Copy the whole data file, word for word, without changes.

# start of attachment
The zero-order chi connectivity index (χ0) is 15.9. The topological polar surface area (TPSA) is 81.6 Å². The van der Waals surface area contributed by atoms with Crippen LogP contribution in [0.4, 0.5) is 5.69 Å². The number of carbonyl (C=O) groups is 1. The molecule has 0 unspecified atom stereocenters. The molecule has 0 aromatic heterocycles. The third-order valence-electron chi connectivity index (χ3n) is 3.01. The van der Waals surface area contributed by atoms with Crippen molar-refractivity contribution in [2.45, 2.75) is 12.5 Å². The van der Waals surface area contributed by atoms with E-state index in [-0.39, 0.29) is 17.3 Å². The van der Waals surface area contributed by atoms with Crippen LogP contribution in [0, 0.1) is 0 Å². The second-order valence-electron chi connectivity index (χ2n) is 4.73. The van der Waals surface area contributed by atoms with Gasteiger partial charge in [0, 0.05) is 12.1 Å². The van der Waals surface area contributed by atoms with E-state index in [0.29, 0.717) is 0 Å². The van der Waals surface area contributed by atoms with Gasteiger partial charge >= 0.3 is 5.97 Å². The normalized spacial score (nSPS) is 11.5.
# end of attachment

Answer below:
The zero-order chi connectivity index (χ0) is 15.9. The topological polar surface area (TPSA) is 81.6 Å². The van der Waals surface area contributed by atoms with Crippen LogP contribution in [0.4, 0.5) is 5.69 Å². The number of carbonyl (C=O) groups is 1. The molecule has 0 unspecified atom stereocenters. The molecule has 0 aromatic heterocycles. The third-order valence-electron chi connectivity index (χ3n) is 3.01. The van der Waals surface area contributed by atoms with Crippen molar-refractivity contribution in [2.45, 2.75) is 12.5 Å². The van der Waals surface area contributed by atoms with E-state index in [-0.39, 0.29) is 17.3 Å². The van der Waals surface area contributed by atoms with Crippen LogP contribution in [0, 0.1) is 0 Å². The second-order valence-electron chi connectivity index (χ2n) is 4.73. The van der Waals surface area contributed by atoms with Gasteiger partial charge in [0, 0.05) is 12.1 Å². The van der Waals surface area contributed by atoms with E-state index in [0.29, 0.717) is 0 Å². The van der Waals surface area contributed by atoms with Gasteiger partial charge >= 0.3 is 5.97 Å². The normalized spacial score (nSPS) is 11.5.